Canada

Following WNV introduction to the United States, the virus has spread to Canada and was responsible for major outbreaks in 2002 and 2012 in Ontario and Quebec and in 2003 and 2007 in the Prairie Provinces (Zheng et al., 2014; Kulkarni et al., 2015). In order to cope with the disease, integrated mosquito surveillance is routinely performed at the national level and WNV disease is nationally notifiable and reportable (Zheng et al., 2014). In addition, surveillance data on humans, horses, and birds is shared between all municipalities and blood donations are routinely checked for WNV RNA presence. Data assembly into weekly national reports and studies evaluating the dynamics of WNV transmission using human case prevalence, mosquito surveillance, and climate data (Chen et al., 2013; Giordano et al., 2017; Mallya et al., 2018) contribute to raising the awareness of WNV in Canada.

Assessment of One Health Initiatives

At this point it is hard to assess the effects that One Health initiatives have on controlling WNV disease in each country. In Italy, an unbiased quantitative evaluation protocol has been developed to examine the implementation of the One Health approach in order to “fine tune” the system (Paternoster et al., 2017b). However, since One Health is a relatively young approach more time in needed to retrospectively examine its effect on reduction of WNV circulation and infection.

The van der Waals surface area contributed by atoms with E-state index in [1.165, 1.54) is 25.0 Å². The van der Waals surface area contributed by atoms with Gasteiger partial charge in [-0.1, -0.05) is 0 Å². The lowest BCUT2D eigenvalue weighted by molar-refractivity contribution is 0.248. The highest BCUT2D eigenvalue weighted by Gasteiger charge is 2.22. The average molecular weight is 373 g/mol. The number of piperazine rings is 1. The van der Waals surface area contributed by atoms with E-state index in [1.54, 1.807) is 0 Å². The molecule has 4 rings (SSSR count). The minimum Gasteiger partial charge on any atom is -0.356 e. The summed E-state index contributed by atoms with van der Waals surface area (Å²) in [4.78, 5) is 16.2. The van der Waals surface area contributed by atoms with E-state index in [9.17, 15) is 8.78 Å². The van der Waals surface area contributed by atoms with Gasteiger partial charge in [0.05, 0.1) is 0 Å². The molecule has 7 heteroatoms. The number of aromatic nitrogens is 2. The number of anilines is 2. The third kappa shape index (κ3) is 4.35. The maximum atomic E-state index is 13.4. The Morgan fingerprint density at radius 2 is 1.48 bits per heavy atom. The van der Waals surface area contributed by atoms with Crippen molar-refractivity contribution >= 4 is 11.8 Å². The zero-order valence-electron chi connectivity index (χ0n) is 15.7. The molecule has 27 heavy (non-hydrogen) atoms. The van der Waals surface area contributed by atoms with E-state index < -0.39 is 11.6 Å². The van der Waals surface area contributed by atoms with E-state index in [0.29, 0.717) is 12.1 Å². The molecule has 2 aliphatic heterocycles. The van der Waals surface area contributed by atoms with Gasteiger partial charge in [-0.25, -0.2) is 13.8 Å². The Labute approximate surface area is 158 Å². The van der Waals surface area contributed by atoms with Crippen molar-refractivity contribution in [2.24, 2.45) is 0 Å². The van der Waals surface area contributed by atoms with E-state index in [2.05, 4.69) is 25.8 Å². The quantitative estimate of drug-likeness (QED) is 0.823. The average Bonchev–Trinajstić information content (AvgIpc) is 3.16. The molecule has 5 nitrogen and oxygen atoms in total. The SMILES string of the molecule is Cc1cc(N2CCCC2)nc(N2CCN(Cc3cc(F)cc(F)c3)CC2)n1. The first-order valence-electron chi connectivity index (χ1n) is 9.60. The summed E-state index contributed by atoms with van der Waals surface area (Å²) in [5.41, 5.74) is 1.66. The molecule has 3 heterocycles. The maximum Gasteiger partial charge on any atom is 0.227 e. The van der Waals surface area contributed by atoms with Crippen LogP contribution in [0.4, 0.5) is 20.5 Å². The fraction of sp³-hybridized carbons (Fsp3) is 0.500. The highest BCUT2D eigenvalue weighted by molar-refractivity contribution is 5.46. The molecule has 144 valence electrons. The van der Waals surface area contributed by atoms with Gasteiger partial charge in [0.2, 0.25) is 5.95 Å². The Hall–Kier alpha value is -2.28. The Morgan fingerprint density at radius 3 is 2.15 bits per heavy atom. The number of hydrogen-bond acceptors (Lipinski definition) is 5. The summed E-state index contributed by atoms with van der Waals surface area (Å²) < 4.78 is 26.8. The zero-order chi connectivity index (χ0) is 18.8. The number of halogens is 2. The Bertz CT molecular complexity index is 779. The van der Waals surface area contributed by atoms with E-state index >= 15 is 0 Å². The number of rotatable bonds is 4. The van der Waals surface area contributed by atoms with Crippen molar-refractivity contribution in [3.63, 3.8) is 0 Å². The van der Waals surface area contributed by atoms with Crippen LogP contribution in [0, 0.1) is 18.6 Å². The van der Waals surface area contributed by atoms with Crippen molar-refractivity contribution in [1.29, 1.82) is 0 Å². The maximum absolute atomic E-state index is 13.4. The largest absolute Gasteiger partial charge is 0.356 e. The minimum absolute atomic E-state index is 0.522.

WNV RNA Diagnosis

With the development of molecular biology methods in the 1980s, laboratory diagnosis of viral infections have developed from traditional viral isolation in cell culture which can take days to weeks (Leland and Ginocchio, 2007) to molecular detection of viral genomes which can be achieved in hours. Acute WNV infection in humans can be diagnosed by WNV RNA detection in samples obtained from symptomatic patients. In addition, since WNV can be transferable through blood (Pealer et al., 2003; Montgomery et al., 2006), screening of blood and organ donations obtained from persons living in WNV endemic areas is important to identify samples that are infected with WNV (Pisani et al., 2016).

Diagnosis of WNV Acute Infection